The consultation window on the changes ended on Oct. 2, and the government has signaled the changes coming are a result of the feedback they heard and would insure that female entrepreneurs are not disproportionally impacted and are able to save for things like parental leave; that farmers won’t face new challenges in passing on the business to their children; and that the changes aim to support entrepreneurs investing in their businesses.
“By fixing flaws in the system we know that we can benefit all Canadians, part of that means moving forward on a simplified proposal,” said Morneau.
Changes a result of backlash: Scheer
Conservative Leader Andrew Scheer said the federal government’s announcement on Monday was a direct result of the cross-country backlash and outrage the proposal spurred.
He said the Liberal decision to schedule the small business tax rate to return to 9 per cent as the Conservatives had legislated when in government, was about managing the political crisis that the tax reform proposal became.
“The prime minister only made this announcement today because local business operators are speaking out in opposition to his tax grab, and if we let our guard down he will raise the small business tax rate again,” Scheer said.
NDP Leader Jagmeet Singh also attributed the coming tax changes to the backlash the Liberals have incurred, and criticized the government for not bringing in more comprehensive tax reform.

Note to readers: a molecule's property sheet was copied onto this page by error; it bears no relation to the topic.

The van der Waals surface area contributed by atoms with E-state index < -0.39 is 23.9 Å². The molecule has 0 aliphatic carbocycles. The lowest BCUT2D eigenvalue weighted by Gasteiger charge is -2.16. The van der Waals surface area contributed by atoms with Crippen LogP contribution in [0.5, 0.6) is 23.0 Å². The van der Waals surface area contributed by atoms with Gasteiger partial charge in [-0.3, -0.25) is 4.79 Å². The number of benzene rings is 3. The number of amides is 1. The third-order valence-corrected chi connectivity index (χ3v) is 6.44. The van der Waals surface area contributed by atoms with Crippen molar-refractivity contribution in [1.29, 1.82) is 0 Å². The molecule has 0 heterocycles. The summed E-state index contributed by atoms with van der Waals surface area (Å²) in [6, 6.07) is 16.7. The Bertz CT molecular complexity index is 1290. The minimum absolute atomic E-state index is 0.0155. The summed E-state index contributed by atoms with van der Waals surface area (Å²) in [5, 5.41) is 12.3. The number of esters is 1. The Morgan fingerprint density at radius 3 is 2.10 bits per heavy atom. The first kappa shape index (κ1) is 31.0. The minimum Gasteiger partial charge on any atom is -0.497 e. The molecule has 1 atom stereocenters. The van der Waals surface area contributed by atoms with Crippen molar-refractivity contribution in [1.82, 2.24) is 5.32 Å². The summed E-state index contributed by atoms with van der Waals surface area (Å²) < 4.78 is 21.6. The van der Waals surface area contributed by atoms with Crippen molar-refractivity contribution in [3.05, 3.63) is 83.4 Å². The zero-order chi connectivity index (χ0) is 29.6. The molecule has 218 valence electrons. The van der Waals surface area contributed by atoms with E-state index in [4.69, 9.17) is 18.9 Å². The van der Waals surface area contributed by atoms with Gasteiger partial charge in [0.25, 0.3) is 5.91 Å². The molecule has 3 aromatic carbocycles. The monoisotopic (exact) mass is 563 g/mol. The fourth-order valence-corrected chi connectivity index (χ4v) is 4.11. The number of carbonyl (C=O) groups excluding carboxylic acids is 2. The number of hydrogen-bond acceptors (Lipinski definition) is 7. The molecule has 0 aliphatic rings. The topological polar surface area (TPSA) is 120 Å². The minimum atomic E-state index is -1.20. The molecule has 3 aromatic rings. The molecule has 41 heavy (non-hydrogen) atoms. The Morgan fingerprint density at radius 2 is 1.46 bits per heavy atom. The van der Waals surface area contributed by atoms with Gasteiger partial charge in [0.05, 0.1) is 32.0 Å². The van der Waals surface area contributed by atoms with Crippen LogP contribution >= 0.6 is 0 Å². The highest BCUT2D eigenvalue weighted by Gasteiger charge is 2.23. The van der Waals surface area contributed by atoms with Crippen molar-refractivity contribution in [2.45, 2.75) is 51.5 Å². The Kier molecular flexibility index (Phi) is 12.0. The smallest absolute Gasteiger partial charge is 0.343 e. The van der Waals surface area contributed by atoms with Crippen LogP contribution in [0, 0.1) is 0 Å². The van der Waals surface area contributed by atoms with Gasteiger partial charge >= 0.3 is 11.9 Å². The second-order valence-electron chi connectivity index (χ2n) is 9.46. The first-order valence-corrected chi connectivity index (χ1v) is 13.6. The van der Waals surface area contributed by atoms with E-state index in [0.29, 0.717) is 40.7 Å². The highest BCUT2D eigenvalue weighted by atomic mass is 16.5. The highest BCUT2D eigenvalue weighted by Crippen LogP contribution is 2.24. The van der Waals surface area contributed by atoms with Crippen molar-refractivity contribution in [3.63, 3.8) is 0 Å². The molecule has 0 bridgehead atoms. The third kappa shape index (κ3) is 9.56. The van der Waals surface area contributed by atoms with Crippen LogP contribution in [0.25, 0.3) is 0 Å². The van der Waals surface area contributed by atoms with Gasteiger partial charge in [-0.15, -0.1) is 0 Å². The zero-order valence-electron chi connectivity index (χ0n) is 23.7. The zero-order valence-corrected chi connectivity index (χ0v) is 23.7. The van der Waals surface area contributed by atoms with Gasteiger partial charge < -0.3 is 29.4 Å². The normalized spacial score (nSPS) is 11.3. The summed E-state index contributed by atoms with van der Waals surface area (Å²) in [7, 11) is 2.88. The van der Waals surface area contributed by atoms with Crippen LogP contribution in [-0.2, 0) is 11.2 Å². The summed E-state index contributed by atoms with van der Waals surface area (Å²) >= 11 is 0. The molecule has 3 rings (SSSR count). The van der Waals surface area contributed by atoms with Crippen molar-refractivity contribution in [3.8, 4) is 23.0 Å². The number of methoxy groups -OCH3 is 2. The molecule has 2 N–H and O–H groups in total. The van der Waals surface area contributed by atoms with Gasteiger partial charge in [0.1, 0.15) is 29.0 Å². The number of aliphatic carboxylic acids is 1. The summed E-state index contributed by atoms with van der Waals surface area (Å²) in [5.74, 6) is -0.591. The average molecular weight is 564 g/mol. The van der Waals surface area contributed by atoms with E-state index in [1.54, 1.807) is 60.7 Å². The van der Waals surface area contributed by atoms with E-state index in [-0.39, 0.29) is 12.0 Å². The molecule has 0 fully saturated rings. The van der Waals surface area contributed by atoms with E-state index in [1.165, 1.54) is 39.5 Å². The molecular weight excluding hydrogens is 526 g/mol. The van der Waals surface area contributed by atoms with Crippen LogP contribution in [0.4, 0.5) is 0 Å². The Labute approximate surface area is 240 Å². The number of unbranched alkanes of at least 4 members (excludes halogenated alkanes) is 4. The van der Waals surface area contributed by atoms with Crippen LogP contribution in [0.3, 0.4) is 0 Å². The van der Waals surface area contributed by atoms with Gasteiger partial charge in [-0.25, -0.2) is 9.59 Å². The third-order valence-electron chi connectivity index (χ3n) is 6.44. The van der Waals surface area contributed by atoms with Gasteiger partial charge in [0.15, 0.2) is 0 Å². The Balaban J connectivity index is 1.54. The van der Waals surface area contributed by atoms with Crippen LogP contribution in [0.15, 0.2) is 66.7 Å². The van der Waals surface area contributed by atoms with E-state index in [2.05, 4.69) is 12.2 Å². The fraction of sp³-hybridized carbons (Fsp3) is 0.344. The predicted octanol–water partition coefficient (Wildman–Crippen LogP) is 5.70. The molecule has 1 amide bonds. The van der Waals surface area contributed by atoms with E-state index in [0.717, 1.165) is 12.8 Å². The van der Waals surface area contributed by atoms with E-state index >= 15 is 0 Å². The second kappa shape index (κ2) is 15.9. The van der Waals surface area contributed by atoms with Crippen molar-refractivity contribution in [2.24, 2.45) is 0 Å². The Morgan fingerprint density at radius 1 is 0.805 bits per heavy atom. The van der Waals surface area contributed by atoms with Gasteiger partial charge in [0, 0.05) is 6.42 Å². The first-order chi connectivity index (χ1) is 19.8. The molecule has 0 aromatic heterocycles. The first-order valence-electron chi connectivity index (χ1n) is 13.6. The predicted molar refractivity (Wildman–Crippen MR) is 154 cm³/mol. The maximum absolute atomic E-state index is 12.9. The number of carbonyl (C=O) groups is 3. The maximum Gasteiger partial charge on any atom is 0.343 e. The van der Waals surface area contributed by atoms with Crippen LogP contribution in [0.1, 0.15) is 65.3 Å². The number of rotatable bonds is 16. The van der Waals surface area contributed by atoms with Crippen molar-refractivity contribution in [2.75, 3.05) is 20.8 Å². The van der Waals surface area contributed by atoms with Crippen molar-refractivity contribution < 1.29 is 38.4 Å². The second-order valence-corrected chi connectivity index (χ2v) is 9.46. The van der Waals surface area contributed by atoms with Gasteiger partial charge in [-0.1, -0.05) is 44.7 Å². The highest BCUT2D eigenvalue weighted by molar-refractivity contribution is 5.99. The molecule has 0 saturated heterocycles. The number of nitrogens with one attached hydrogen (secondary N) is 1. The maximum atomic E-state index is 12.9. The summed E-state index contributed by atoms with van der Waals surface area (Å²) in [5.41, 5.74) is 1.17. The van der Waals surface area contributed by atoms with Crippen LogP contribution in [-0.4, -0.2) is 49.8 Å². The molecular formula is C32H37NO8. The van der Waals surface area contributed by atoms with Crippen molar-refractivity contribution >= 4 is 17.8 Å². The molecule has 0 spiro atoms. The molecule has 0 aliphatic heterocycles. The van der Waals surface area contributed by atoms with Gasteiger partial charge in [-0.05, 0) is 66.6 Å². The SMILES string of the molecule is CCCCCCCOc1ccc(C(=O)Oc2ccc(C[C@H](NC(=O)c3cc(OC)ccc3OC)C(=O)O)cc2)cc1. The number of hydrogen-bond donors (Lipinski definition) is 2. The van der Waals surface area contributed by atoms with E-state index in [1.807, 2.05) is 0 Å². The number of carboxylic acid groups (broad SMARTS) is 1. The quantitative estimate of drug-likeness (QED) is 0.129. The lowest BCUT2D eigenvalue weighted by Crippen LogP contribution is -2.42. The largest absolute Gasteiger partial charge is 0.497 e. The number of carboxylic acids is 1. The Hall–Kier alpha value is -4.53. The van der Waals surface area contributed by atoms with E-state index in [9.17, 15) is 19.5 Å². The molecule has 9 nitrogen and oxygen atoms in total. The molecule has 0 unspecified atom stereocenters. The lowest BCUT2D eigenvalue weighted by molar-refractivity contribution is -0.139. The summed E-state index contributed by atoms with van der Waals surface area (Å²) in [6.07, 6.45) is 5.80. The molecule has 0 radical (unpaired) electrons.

“We look at the government’s priorities, instead of actually targeting CEO stock options or tax havens, they went after small businesses, people that it didn’t make sense for them to target, and they did it in a way that wasn’t sophisticated,” said Singh in an interview with Don Martin, host of CTV’s Power Play.
“Now, the reality is, is that people have seen that their priorities aren’t clear, that they just don’t get how to make the system more fair, and now that people have raised this concern, they’re scrambling to try to fix it,” he said.
Green Party Leader Elizabeth May said that while Monday’s announcement is an improvement to the “catch-all proposals that threatened small businesses” the government has further to go if it wants full tax fairness, suggesting they look at raising the corporate tax rate.
Liberal MPs relieved
Morneau briefed the Liberal caucus on the changes at a special Monday morning meeting on Parliament Hill, before travelling to the GTA to make the announcement.
Following the meeting, Liberal MPs said they were pleased by what they heard from the finance minister.
Wayne Long, the Liberal backbencher who was removed from committees after voting against the government on an opposition motion to extend the consultations on the changes, said Monday he’s relieved to hear the proposal is being amended.
“It hasn’t been an easy couple months I think, for certainly myself and a lot of my colleagues, but I have an air of optimism that I haven’t had in a long time. I think things are going to work out.”
“Clearly the consultation with caucus and with the general public—the minister has listened and the department has listened, and we are going to move forward with the whole issue of tax fairness for everybody,” said Liberal MP Judy Sgro. She was one of a handful of other Liberal MPs, who on their way into the meeting told reporters they were hoping to get clarity around where the policy is headed, and to learn who the revised proposal will impact.